This article first appeared in Aviation Week & Space Technology.
U.S. Army aviation leadership has been strategically redistributing the $14.6 billion in Comanche funding among its various modernization programs since the helicopter was canceled in 2004. But the well is due to dry up soon, and the service is formulating a strategy to protect its resources.
"Army aviation has done very well," says Brig. Gen. William Crosby, program executive officer for aviation. Recognition of the Army's high operational tempo "keeps us pretty well funded, but the reality of budgets are coming down. We have to be frugal with our assessments."
The first step in creating a realistic picture of the future is complete. The Aviation Study II, chartered by Lt. Gen. J.D. Thurman, Army deputy chief of staff, concluded with chief of staff approval for the formation of a 12th combat aviation brigade, a reorganization of resources to come in the next 12-18 months. Exploration will also continue into the best way to integrate and deploy unmanned aerial systems in combat.
Moreover, $400 million aimed at improving training will help grow the body of student helicopter pilots at Ft. Rucker, Ala., to 1,400 from 1,200. The funds should also alleviate what aviation branch chief Maj. Gen. James Barclay calls a "training bubble." At one point, 800 students were waiting up to six months to transition into advanced aircraft. That "bubble" has been reduced by half, Barclay says. A fleet of new Apaches and Black Hawks will help eliminate the problem entirely by 2012.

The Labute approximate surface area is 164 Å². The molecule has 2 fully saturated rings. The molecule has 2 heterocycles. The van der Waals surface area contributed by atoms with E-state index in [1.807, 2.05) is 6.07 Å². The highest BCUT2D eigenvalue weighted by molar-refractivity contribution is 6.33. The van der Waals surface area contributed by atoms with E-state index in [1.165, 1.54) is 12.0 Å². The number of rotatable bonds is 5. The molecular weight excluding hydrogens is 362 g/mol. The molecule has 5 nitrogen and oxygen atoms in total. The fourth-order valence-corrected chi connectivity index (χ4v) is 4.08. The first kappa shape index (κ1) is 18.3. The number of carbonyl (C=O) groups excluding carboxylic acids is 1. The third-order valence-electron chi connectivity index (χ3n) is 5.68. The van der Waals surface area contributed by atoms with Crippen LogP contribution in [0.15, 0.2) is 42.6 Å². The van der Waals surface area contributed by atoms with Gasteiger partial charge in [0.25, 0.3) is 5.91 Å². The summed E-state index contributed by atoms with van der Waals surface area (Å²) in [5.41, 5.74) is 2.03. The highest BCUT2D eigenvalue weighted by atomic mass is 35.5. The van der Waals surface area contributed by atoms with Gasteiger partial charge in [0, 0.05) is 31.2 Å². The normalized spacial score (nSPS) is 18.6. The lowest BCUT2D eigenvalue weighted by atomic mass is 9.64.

Army aviation has not faced any funding shortfalls since the cancellation of Comanche. Funding for aviation has actually increased by 40%, according to a recent study by the Government Accountability Office (GAO). But the good news is tempered by economic reality. "We don't know the future," Barclay says. "Most of us who have been doing this for 30 years realize you're just waiting on the next decision, the next [budget planning cycle]."
The GAO agrees, and recommends that the service incorporate some of that uncertainty into its 2010 Army Aviation Modernization Strategy, primarily through assessing the potential effect decreased funding might have and how the Army will deal with the constraints. The GAO also wants the Army to press ahead with the Joint Future Theater Lift program, which has stalled as the Air Force, which favors a short-takeoff aircraft, mulls its piece of the requirements.
The Army's current plan through 2010 includes upgrading existing systems, developing new ones and procuring commercially produced equipment and aircraft such as the Lakota UH-72A Light Utility Helicopter (LUH). The Army has committed to buying 345 EADS-built LUHs, 210 of which are destined for National Guard duty. Every LUH fielded, says Col. Neil Thurgood, the Army's Utility Helicopter program manager, frees up another Black Hawk to be sent into combat, where the Black Hawk is in high demand.
The Army may be able to parlay the early LUH success (86 aircraft have been delivered) into cost savings, as other services and even other countries add to the order book. Late last year, the Navy signed a $30-million contract for five Lakotas for the test pilot school at NAS Patuxent River, Md., and Thurgood says several countries have expressed interest in Foreign Military Sales of the aircraft.
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